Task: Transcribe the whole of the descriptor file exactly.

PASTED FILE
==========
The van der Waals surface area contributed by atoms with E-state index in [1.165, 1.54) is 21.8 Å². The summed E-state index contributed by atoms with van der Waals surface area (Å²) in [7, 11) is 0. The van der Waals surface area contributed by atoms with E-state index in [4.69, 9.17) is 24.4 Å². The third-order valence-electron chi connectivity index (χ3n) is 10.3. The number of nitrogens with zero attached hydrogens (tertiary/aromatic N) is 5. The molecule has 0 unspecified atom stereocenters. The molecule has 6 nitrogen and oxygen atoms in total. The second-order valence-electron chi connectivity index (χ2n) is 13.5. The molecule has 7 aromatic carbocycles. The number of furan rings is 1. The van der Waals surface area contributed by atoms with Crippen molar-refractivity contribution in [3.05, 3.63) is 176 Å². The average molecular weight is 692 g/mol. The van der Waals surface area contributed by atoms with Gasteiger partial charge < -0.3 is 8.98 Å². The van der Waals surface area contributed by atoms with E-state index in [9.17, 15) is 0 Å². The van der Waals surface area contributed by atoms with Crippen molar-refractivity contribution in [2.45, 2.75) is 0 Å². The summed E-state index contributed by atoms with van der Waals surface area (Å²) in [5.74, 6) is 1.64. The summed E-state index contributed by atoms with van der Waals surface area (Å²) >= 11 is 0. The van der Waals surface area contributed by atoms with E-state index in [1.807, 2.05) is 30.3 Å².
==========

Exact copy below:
The van der Waals surface area contributed by atoms with E-state index in [1.165, 1.54) is 21.8 Å². The summed E-state index contributed by atoms with van der Waals surface area (Å²) in [7, 11) is 0. The van der Waals surface area contributed by atoms with E-state index in [4.69, 9.17) is 24.4 Å². The third-order valence-electron chi connectivity index (χ3n) is 10.3. The number of nitrogens with zero attached hydrogens (tertiary/aromatic N) is 5. The molecule has 0 unspecified atom stereocenters. The molecule has 6 nitrogen and oxygen atoms in total. The second-order valence-electron chi connectivity index (χ2n) is 13.5. The molecule has 7 aromatic carbocycles. The number of furan rings is 1. The van der Waals surface area contributed by atoms with Crippen molar-refractivity contribution in [3.05, 3.63) is 176 Å². The average molecular weight is 692 g/mol. The van der Waals surface area contributed by atoms with Gasteiger partial charge < -0.3 is 8.98 Å². The van der Waals surface area contributed by atoms with E-state index in [9.17, 15) is 0 Å². The van der Waals surface area contributed by atoms with Crippen molar-refractivity contribution in [2.45, 2.75) is 0 Å². The summed E-state index contributed by atoms with van der Waals surface area (Å²) in [5.74, 6) is 1.64. The summed E-state index contributed by atoms with van der Waals surface area (Å²) >= 11 is 0. The van der Waals surface area contributed by atoms with E-state index in [1.807, 2.05) is 30.3 Å².